Research shows that kids who lose a parent are more likely to commit suicide
Are you a widow or widower? This is a must-read for you, as it concerns your child's mental health.
Is this just another sad fact of life?
Recent research from the Aarhus University in Denmark showed that kids who lost a parent in their younger years were more likely to commit suicide later on in life than kids who grew up with living parents.
This sad bit of news emerged after researchers took a closer look at large amounts of data from 7.3 million children gathered from Denmark, Sweden and Finland. The initial findings suggested that losing a parent during childhood increases the likelihood of death in the next 40 years.
Who are at risk?
Taking a closer look, researchers saw that a very small percentage of children lose their parents—about only 4%. When they looked further into the deaths of these children, though, they were surprised to find that suicide was a common cause of death.
Further analysis also showed that those who lost parents when they were young are twice as likely to commit suicide—especially if they are male.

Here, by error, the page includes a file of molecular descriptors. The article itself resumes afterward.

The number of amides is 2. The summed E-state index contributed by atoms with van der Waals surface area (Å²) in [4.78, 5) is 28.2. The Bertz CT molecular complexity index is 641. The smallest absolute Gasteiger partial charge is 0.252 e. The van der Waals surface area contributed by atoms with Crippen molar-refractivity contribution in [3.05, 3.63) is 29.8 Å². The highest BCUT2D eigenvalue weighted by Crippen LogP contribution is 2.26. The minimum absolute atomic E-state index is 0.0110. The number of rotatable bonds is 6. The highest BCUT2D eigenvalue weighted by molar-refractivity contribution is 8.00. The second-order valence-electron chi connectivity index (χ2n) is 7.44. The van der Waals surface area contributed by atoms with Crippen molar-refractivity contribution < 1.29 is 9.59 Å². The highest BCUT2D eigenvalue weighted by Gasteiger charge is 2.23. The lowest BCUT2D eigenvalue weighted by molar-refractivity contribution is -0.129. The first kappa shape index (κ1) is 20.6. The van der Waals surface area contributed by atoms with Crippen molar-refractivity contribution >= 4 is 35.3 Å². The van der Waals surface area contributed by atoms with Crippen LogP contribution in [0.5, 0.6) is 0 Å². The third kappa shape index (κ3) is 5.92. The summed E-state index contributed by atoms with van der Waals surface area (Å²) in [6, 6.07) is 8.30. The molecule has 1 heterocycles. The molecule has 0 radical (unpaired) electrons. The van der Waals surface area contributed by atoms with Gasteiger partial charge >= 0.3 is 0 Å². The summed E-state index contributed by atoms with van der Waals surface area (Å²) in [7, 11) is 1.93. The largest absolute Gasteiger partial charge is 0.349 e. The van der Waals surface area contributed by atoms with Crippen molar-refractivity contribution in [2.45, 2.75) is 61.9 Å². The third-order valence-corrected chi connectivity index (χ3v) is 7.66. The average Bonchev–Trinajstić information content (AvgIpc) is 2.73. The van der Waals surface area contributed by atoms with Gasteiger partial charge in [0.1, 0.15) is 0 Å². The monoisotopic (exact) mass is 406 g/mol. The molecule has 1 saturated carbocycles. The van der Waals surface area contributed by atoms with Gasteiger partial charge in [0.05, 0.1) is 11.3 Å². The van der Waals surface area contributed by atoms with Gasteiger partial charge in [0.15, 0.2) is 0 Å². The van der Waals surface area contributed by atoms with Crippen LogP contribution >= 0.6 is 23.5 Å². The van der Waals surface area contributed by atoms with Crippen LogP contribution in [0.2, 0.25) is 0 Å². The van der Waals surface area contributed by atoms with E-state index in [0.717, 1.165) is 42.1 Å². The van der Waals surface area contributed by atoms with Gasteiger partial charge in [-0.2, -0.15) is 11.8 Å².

Trauma from violent parental deaths
Keep in mind that the data above did not take into consideration the nature of the parents’ deaths. But a separate study conducted by the University of Pittsburgh did support the Denmark researchers' findings.
This other study showed that children whose parents died violently are more likely to be depressed and suffer Post-traumatic Stress Disorder or PTSD.
Researchers also took into consideration that the data came from highly-developed Western countries where health care and therapy are very accessible. They expressed concern about the situation in less-developed countries, where mental health facilities aren’t as advanced.
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